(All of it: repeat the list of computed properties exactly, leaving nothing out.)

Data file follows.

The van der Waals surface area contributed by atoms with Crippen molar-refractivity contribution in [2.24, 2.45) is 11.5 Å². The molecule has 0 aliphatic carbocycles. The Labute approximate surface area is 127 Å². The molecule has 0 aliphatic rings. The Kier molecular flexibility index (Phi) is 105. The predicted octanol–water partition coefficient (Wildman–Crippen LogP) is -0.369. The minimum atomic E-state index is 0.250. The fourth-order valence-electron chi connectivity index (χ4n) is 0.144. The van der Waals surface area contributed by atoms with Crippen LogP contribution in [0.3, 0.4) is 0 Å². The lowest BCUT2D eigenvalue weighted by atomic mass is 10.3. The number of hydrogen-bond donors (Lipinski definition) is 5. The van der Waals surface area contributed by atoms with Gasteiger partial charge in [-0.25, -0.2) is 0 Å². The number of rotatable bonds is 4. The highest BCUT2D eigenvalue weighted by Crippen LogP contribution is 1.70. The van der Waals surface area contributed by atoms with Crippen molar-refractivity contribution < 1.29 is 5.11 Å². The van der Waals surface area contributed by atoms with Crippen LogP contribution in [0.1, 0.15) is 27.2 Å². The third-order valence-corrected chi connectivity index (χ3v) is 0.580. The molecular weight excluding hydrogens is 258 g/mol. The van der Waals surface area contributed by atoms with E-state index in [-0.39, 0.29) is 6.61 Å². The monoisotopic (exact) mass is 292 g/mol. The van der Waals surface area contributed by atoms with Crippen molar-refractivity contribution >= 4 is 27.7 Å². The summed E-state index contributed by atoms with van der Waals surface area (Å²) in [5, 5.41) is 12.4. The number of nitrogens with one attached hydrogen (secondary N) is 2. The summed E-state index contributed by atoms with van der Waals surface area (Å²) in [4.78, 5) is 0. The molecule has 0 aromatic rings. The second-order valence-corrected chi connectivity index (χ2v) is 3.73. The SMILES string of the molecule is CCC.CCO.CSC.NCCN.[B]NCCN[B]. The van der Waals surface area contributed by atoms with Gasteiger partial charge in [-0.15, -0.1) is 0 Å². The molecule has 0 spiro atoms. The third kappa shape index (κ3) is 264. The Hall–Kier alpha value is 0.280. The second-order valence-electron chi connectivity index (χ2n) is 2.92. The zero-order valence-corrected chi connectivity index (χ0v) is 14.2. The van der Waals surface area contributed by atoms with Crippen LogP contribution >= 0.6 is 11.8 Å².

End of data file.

The van der Waals surface area contributed by atoms with Crippen molar-refractivity contribution in [2.24, 2.45) is 11.5 Å². The molecule has 0 aliphatic carbocycles. The Labute approximate surface area is 127 Å². The molecule has 0 aliphatic rings. The Kier molecular flexibility index (Phi) is 105. The predicted octanol–water partition coefficient (Wildman–Crippen LogP) is -0.369. The minimum atomic E-state index is 0.250. The fourth-order valence-electron chi connectivity index (χ4n) is 0.144. The van der Waals surface area contributed by atoms with Crippen LogP contribution in [0.3, 0.4) is 0 Å². The lowest BCUT2D eigenvalue weighted by atomic mass is 10.3. The number of hydrogen-bond donors (Lipinski definition) is 5. The van der Waals surface area contributed by atoms with Gasteiger partial charge in [-0.25, -0.2) is 0 Å². The number of rotatable bonds is 4. The highest BCUT2D eigenvalue weighted by Crippen LogP contribution is 1.70. The van der Waals surface area contributed by atoms with Crippen molar-refractivity contribution < 1.29 is 5.11 Å². The van der Waals surface area contributed by atoms with Crippen LogP contribution in [0.1, 0.15) is 27.2 Å². The third-order valence-corrected chi connectivity index (χ3v) is 0.580. The molecular weight excluding hydrogens is 258 g/mol. The van der Waals surface area contributed by atoms with E-state index in [-0.39, 0.29) is 6.61 Å². The monoisotopic (exact) mass is 292 g/mol. The van der Waals surface area contributed by atoms with Crippen molar-refractivity contribution >= 4 is 27.7 Å². The summed E-state index contributed by atoms with van der Waals surface area (Å²) in [5, 5.41) is 12.4. The number of nitrogens with one attached hydrogen (secondary N) is 2. The summed E-state index contributed by atoms with van der Waals surface area (Å²) in [4.78, 5) is 0. The molecule has 0 aromatic rings. The second-order valence-corrected chi connectivity index (χ2v) is 3.73. The SMILES string of the molecule is CCC.CCO.CSC.NCCN.[B]NCCN[B]. The van der Waals surface area contributed by atoms with Gasteiger partial charge in [-0.15, -0.1) is 0 Å². The molecule has 0 spiro atoms. The third kappa shape index (κ3) is 264. The Hall–Kier alpha value is 0.280. The second-order valence-electron chi connectivity index (χ2n) is 2.92. The zero-order valence-corrected chi connectivity index (χ0v) is 14.2. The van der Waals surface area contributed by atoms with Crippen LogP contribution >= 0.6 is 11.8 Å².